Tag Archives: rob-walker

The Demand for Product Obsolescence

Years ago (and still, for certain products) consumers decried the idea of planned product obsolescence in industrial design: the intentional engineering of products to have a limited useful life, such as with products produced with sealed-in batteries or fridges that will only function for seven years.

In recent years, however, the need for planned obsolescence has moved from the supply side to the demand side, with consumers themselves requiring that their gadgets don’t last so long that they become a burden: it’s desired functional obsolescence. Writing about the influence this has on our consumption habits, Rob Walker takes an interesting look at trends in product obsolescence and the rise of functional obsolescence as a demand-side phenomena rather than a supply-side one.

Consider that most ubiquitous gadget, the mobile phone. […] The typical American gets a new one every 18 months. […] The problem, if that’s the right word for it, is that new devices perform more functions, faster—and people, as a result, want them. […] The light-speed innovations in consumer electronics have turned many of us into serial replacers. A dealer in vintage home-entertainment equipment recently convinced me that it used to be possible to buy a top-notch stereo system that really would function admirably for decades. Imagine, by contrast, that tomorrow some company unveiled a cell phone guaranteed to last for 20 years. Who would genuinely want it? It’s not our devices that wear thin, it’s our patience with them.

The very real problem of electronic waste makes people like me hesitate to replace good-working-order possessions. Yet at the same time, we like to stay current with new technological innovations. So rather than provide evidence of some cynical corporate strategy, our gadgets’ minor malfunctions or disappointing features or unacceptably slow speeds largely provide an excuse to replace them—with a lighter laptop, a slimmer tablet, a clearer e-book reader. Obsolescence isn’t something companies are forcing on us. It’s progress, and it’s something we pretty much demand. As usual, the market gives us exactly what we want.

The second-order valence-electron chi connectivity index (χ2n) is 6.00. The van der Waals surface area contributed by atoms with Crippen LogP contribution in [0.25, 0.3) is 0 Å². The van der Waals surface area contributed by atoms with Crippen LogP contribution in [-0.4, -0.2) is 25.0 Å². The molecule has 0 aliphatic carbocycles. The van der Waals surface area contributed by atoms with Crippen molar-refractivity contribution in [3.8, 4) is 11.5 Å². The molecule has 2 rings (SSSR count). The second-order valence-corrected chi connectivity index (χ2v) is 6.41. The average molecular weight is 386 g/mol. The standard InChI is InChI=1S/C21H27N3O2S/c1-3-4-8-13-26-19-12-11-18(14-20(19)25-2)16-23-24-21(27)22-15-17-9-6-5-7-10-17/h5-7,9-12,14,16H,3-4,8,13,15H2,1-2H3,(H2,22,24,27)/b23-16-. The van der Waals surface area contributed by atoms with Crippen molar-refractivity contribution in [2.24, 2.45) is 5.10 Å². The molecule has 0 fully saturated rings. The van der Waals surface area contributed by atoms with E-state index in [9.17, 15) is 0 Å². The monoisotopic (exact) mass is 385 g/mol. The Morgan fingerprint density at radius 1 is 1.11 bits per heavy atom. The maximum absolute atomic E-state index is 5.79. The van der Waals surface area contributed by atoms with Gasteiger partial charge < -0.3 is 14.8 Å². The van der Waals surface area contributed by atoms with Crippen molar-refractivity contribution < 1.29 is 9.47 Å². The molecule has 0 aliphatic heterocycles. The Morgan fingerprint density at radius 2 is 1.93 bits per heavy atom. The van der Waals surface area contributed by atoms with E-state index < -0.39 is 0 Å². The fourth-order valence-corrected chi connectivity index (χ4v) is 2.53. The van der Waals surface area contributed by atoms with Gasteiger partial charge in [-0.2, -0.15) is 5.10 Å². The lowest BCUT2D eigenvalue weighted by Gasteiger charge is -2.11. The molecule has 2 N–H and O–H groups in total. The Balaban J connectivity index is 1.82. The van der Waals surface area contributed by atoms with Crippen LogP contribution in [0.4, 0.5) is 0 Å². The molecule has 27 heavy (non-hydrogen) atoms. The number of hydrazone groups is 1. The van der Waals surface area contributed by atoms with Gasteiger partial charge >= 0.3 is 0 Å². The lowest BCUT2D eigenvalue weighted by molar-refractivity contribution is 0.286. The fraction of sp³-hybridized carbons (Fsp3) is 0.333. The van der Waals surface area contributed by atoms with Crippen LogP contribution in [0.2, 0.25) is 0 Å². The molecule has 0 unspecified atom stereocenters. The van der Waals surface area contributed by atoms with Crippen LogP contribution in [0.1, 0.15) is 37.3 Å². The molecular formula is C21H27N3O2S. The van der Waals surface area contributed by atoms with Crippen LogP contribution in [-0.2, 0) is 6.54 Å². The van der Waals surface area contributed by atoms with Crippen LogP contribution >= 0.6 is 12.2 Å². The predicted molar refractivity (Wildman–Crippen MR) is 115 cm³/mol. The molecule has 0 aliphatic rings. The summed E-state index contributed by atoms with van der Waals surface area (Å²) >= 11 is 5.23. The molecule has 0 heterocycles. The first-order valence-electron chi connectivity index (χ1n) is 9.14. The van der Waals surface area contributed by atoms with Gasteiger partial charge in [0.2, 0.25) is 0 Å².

The Transformative Power of a Narrative

Can a narrative attached to an everyday object increase its objective value? That was the question posed by Rob Walker (author of The New York Times‘ Consumed column) and Joshua Glenn (author of Taking Things Seriously) when they started the Significant Objects Project—an experiment designed to test whether a series of stories created about an object will increase its selling price.

After buying 100 “unremarkable” objects with an average price of just under $1.29 each, the two advertised them for sale alongside narratives created by volunteers. They then sold for a total of $3,612.51—more than 28 times their original price.

Dan Ariely of Predictably Irrational discusses the project and its findings:

The results may seem surprising, but this is actually something we see all the time. It’s the basic idea behind the endowment effect, the theory that once we own something, its value increases in our eyes. […] But ownership isn’t the only way to endow an object or service with meaning. You can also create value by investing time and effort into something (hence why we cherish those scraggly scarves we knit ourselves) or by knowing that someone else has (gifts fall under this category).

And then there’s the power of stories: spend a fantastic weekend somewhere, and no matter what you bring back […] you’ll value it immensely, simply because of its associations. This explains the findings of the Significant Objects Project, and also how other things like branding works.